With only some interruptions, the meteorologist Elisabeth Schlosser has been working exclusively on fixed-term projects financed by third-party funds since 1992. In 2016 she has started her current FWF project “Atmospheric controls on stable isotopes in Antarctica”.
With only some interruptions, the meteorologist Elisabeth Schlosser has been working exclusively on fixed-term projects financed by third-party funds since 1992. In 2016 she has started her current FWF project “Atmospheric controls on stable isotopes in Antarctica”. Quelle: Private

Highlighting what is new and innovative

Since she has to earn her living by writing successful proposals, she invests a great deal of time and energy in her submissions. Based on her years of experience she would advise young scholars to highlight what is new and innovative about their project in their proposals, because she feels one cannot expect all reviewers to be experts in the respective field and to devote as much time to their reviews as  desirable. Looking back on her 20 years of submitting proposals to the Austrian Science Fund FWF, she observes that there is much more information provided to applicants nowadays and mentions the coaching workshops of the FWF as a praiseworthy example.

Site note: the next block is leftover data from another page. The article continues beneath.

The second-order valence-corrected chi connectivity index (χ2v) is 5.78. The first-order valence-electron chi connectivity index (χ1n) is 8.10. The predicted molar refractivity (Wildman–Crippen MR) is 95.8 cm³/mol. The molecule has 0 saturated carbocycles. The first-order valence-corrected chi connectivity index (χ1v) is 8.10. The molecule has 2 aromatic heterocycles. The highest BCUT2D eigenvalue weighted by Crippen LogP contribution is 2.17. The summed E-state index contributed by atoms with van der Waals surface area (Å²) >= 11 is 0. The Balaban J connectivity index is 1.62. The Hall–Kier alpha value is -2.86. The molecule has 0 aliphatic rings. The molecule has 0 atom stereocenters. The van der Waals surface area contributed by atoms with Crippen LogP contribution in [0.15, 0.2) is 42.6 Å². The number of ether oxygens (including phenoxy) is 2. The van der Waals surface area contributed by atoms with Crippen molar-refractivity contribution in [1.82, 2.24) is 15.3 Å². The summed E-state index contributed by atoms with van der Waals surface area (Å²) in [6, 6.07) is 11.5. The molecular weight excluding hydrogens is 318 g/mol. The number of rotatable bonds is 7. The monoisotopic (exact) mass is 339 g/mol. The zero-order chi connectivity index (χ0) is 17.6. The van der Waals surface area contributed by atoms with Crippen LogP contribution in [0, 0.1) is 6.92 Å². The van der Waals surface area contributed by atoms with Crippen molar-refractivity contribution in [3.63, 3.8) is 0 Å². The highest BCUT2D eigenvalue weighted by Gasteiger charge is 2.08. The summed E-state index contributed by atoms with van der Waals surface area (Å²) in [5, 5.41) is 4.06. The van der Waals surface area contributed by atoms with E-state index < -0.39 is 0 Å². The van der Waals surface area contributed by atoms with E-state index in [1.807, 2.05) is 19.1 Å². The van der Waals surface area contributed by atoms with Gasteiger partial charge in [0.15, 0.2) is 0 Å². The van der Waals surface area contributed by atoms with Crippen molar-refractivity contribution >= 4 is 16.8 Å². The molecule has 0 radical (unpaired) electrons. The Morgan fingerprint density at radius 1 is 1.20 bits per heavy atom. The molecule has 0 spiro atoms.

In order to be able to make statements about future climate changes we have to understand the current climate system.

Elisabeth Schlosser

Climate change hundreds of thousands of years ago

Since mid-2016 she is working on her current FWF-funded project, Atmospheric controls on stable isotopes in Antarctica, which investigates climate changes of the past. “In order to be able to make statements about future climate changes we have to understand the current climate system”, Schlosser says. Past climate changes provide valuable information in that context. But how do we get this information? While meteorological measurements have only been made for roughly the last 200 years, we know about past climate changes involving ice ages that occurred hundreds of thousands years ago.

800,000-years-old ice

An important source of information is provided by ice cores drilled in Greenland and Antarctica. In these deep ice cores the climate of the past has been stored. They have a diameter of about 10 cm, can be up to 3 km in length and consist of ice that is up to 800,000 years old. Since drilling is only possible during the summer season – at temperatures between -45° and -25° – it takes several years to extract such deep ice cores.

Elisabeth Schlosser and a colleague engaged in the drilling of a sea ice core. Quelle: Private
An ice core is about 10 cm thick, up to 3 km long and consists of ice that is up to 800,000 years old. Quelle: Private

Climate archives